The attack in Iraq has not begun yet and no special alert has been declared yet in Israel, but the foreign media is already preparing for the possibility that missiles will fall in the greater Tel Aviv area.

In the past number of days producers for televisian crews and photographers who work from Israel have begun looking for high and appropriate rooftops to capture incoming Iraqi Scud missiles, in the event that they should fall on the greater Tel Aviv area. Eleven years ago, in January 1991, nearly all the foreign teams collected on the roof of the Tel Aviv Hilton Hotel, and turned the hotel into a world media center. But since then a number of particularly tall buildings have been built in the area, including the Azrieli towers, the Rubinstein towers and the Sheraton City Tower-and the competition over the foreign media crews is fierce.

Marianne Inbar, a producer for the British Sky television network, said that this week she will take a special tour on the rooftops of the Azrieli towers, Dizengoff Center, the Sheraton City Tower and the Hilton and the David Continental hotels.

“There is a professional dilemma as to where to position the camera team,” explained Reut Oron, a senior producer in a production company that provides services to foreign television networks, “we need to take into account the location of the Patriot missiles so as to get them when they are fired and at the same time to get as much of the view of greater Tel Aviv as possible so as to catch the falling Scuds.” She said she believed that the more “spoiled” teams would ultimately prefer to set up in the hotels in the city, opting for those that provide the technical services that they need for broadcasting.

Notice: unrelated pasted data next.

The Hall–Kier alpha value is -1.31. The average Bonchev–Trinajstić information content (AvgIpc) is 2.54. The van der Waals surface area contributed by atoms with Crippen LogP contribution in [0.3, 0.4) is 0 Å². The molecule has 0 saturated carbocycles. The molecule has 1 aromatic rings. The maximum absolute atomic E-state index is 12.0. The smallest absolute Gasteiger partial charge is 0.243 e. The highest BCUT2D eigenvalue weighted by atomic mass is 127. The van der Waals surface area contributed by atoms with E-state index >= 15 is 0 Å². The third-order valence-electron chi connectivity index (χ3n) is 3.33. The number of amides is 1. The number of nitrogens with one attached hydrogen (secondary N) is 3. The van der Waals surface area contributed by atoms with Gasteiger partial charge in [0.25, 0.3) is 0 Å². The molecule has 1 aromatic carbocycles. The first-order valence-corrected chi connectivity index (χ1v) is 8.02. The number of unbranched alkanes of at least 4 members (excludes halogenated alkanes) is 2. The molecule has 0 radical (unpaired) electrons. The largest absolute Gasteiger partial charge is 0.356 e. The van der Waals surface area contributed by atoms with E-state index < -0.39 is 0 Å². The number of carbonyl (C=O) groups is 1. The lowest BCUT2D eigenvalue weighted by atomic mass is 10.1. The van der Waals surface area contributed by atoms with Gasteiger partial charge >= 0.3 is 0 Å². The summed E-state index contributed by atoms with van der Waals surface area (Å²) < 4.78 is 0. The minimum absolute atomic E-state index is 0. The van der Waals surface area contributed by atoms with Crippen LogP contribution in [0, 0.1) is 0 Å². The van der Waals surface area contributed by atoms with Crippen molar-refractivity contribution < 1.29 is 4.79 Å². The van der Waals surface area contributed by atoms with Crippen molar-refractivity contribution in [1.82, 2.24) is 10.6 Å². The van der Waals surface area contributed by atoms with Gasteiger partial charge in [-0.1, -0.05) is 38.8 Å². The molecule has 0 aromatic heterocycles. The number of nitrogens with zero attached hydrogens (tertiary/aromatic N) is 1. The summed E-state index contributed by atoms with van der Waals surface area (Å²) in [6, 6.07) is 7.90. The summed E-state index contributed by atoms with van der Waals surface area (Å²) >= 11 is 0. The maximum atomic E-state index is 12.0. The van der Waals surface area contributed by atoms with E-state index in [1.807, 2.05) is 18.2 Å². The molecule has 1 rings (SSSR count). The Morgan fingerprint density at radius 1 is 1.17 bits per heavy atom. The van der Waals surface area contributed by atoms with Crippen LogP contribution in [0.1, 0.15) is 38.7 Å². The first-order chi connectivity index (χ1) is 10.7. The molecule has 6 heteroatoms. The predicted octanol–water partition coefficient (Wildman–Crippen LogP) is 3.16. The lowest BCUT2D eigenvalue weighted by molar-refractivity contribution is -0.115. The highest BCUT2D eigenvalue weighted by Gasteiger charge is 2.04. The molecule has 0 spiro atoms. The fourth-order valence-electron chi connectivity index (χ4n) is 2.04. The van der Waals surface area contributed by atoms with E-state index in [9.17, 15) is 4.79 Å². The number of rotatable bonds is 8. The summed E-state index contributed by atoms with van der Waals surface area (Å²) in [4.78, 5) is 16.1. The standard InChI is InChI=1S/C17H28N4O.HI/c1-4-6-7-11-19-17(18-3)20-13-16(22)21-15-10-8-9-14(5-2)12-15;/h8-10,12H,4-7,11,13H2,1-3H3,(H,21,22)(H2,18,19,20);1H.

The fiercest battle is being fought out between the Hilton, for which many of the veteran teams still have a warm spot in their hearts, and the David Intercontinental, which offers newer equipment. Both hotels told Yedioth Ahronoth that a number of television crews had already booked rooms with them. Varda Shefel, the sales manager for the David Intercontinental, explained yesterday that the producers had special demands: they book at least one entire floor in the hotel with special connections to telephone lines and optic fibers, and demand quick access to the hotel rooftop.

This article appeared in Yedioth Ahronoth on September 18, 2002